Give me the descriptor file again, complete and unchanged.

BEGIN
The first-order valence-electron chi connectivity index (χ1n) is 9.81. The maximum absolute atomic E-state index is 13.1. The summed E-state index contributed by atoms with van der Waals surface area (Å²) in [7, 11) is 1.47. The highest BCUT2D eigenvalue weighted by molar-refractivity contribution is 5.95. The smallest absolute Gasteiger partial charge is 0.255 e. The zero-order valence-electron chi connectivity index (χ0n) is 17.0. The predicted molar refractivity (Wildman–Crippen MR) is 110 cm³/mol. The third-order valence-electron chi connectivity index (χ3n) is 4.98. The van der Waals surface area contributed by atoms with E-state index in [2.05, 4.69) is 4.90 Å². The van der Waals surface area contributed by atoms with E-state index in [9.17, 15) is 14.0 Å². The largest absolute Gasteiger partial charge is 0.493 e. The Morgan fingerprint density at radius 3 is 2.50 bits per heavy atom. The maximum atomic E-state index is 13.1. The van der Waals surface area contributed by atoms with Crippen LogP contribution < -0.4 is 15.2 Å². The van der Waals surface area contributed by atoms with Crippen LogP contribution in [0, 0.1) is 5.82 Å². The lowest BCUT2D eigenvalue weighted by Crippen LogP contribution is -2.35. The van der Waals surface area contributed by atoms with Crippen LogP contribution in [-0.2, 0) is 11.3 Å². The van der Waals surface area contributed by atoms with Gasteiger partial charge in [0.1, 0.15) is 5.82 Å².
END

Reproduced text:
The first-order valence-electron chi connectivity index (χ1n) is 9.81. The maximum absolute atomic E-state index is 13.1. The summed E-state index contributed by atoms with van der Waals surface area (Å²) in [7, 11) is 1.47. The highest BCUT2D eigenvalue weighted by molar-refractivity contribution is 5.95. The smallest absolute Gasteiger partial charge is 0.255 e. The zero-order valence-electron chi connectivity index (χ0n) is 17.0. The predicted molar refractivity (Wildman–Crippen MR) is 110 cm³/mol. The third-order valence-electron chi connectivity index (χ3n) is 4.98. The van der Waals surface area contributed by atoms with E-state index in [2.05, 4.69) is 4.90 Å². The van der Waals surface area contributed by atoms with E-state index in [9.17, 15) is 14.0 Å². The largest absolute Gasteiger partial charge is 0.493 e. The Morgan fingerprint density at radius 3 is 2.50 bits per heavy atom. The maximum atomic E-state index is 13.1. The van der Waals surface area contributed by atoms with Crippen LogP contribution < -0.4 is 15.2 Å². The van der Waals surface area contributed by atoms with Crippen LogP contribution in [0, 0.1) is 5.82 Å². The lowest BCUT2D eigenvalue weighted by Crippen LogP contribution is -2.35. The van der Waals surface area contributed by atoms with Crippen LogP contribution in [-0.2, 0) is 11.3 Å². The van der Waals surface area contributed by atoms with Gasteiger partial charge in [0.1, 0.15) is 5.82 Å².